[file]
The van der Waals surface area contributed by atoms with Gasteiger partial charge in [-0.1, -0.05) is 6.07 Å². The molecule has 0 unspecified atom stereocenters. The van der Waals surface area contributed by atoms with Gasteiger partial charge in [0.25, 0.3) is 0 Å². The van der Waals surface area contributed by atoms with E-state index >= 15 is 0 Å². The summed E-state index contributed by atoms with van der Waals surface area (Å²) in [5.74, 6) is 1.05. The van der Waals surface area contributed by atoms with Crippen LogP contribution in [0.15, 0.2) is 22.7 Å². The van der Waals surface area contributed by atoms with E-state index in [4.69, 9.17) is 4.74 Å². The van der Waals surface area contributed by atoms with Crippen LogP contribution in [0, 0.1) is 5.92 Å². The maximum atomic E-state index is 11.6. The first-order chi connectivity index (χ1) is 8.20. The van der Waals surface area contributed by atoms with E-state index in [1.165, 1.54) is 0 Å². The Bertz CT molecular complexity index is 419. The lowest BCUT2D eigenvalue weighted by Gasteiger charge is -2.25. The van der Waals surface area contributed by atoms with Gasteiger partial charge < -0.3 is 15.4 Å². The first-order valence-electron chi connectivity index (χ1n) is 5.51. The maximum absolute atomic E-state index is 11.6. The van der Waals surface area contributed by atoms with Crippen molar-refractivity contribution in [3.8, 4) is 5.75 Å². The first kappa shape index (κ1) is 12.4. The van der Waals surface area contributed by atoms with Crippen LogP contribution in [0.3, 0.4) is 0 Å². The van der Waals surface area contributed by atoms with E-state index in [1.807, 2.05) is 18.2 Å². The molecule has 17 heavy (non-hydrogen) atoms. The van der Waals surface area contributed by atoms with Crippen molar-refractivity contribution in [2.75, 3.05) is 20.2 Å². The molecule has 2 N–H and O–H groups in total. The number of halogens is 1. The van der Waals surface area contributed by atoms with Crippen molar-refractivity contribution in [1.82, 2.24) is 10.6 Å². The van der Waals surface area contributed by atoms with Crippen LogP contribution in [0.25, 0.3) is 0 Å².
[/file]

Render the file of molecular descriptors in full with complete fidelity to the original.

The van der Waals surface area contributed by atoms with Gasteiger partial charge in [-0.1, -0.05) is 6.07 Å². The molecule has 0 unspecified atom stereocenters. The van der Waals surface area contributed by atoms with Gasteiger partial charge in [0.25, 0.3) is 0 Å². The van der Waals surface area contributed by atoms with E-state index >= 15 is 0 Å². The summed E-state index contributed by atoms with van der Waals surface area (Å²) in [5.74, 6) is 1.05. The van der Waals surface area contributed by atoms with Crippen LogP contribution in [0.15, 0.2) is 22.7 Å². The van der Waals surface area contributed by atoms with E-state index in [4.69, 9.17) is 4.74 Å². The van der Waals surface area contributed by atoms with Crippen LogP contribution in [0, 0.1) is 5.92 Å². The maximum atomic E-state index is 11.6. The first-order chi connectivity index (χ1) is 8.20. The van der Waals surface area contributed by atoms with E-state index in [1.165, 1.54) is 0 Å². The Bertz CT molecular complexity index is 419. The lowest BCUT2D eigenvalue weighted by Gasteiger charge is -2.25. The van der Waals surface area contributed by atoms with Gasteiger partial charge < -0.3 is 15.4 Å². The first-order valence-electron chi connectivity index (χ1n) is 5.51. The maximum absolute atomic E-state index is 11.6. The van der Waals surface area contributed by atoms with Crippen molar-refractivity contribution in [3.8, 4) is 5.75 Å². The first kappa shape index (κ1) is 12.4. The van der Waals surface area contributed by atoms with Crippen LogP contribution in [0.3, 0.4) is 0 Å². The van der Waals surface area contributed by atoms with E-state index in [1.807, 2.05) is 18.2 Å². The molecule has 17 heavy (non-hydrogen) atoms. The van der Waals surface area contributed by atoms with Crippen molar-refractivity contribution in [2.75, 3.05) is 20.2 Å². The molecule has 2 N–H and O–H groups in total. The number of halogens is 1. The van der Waals surface area contributed by atoms with Crippen molar-refractivity contribution in [1.82, 2.24) is 10.6 Å². The van der Waals surface area contributed by atoms with Crippen LogP contribution in [0.25, 0.3) is 0 Å².